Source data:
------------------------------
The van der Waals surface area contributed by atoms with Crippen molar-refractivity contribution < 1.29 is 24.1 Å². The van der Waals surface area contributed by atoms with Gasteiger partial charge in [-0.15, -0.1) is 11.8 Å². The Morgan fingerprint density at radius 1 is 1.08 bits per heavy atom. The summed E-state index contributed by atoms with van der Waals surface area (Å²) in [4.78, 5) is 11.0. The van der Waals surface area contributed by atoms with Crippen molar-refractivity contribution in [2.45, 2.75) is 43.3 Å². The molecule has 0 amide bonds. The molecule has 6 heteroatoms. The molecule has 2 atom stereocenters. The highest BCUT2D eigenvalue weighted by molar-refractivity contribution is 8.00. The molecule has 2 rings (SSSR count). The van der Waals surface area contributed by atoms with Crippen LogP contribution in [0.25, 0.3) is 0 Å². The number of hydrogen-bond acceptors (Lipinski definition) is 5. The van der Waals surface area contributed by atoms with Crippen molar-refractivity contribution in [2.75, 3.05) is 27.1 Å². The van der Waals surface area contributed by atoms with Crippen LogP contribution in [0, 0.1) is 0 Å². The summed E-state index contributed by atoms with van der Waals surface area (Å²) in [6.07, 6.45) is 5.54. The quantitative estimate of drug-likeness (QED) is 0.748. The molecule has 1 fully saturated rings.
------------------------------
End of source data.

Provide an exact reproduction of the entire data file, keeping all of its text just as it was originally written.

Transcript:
The van der Waals surface area contributed by atoms with Crippen molar-refractivity contribution < 1.29 is 24.1 Å². The van der Waals surface area contributed by atoms with Gasteiger partial charge in [-0.15, -0.1) is 11.8 Å². The Morgan fingerprint density at radius 1 is 1.08 bits per heavy atom. The summed E-state index contributed by atoms with van der Waals surface area (Å²) in [4.78, 5) is 11.0. The van der Waals surface area contributed by atoms with Crippen molar-refractivity contribution in [2.45, 2.75) is 43.3 Å². The molecule has 0 amide bonds. The molecule has 6 heteroatoms. The molecule has 2 atom stereocenters. The highest BCUT2D eigenvalue weighted by molar-refractivity contribution is 8.00. The molecule has 2 rings (SSSR count). The van der Waals surface area contributed by atoms with Crippen LogP contribution in [0.25, 0.3) is 0 Å². The number of hydrogen-bond acceptors (Lipinski definition) is 5. The van der Waals surface area contributed by atoms with Crippen molar-refractivity contribution in [2.75, 3.05) is 27.1 Å². The van der Waals surface area contributed by atoms with Crippen LogP contribution in [0, 0.1) is 0 Å². The summed E-state index contributed by atoms with van der Waals surface area (Å²) in [6.07, 6.45) is 5.54. The quantitative estimate of drug-likeness (QED) is 0.748. The molecule has 1 fully saturated rings.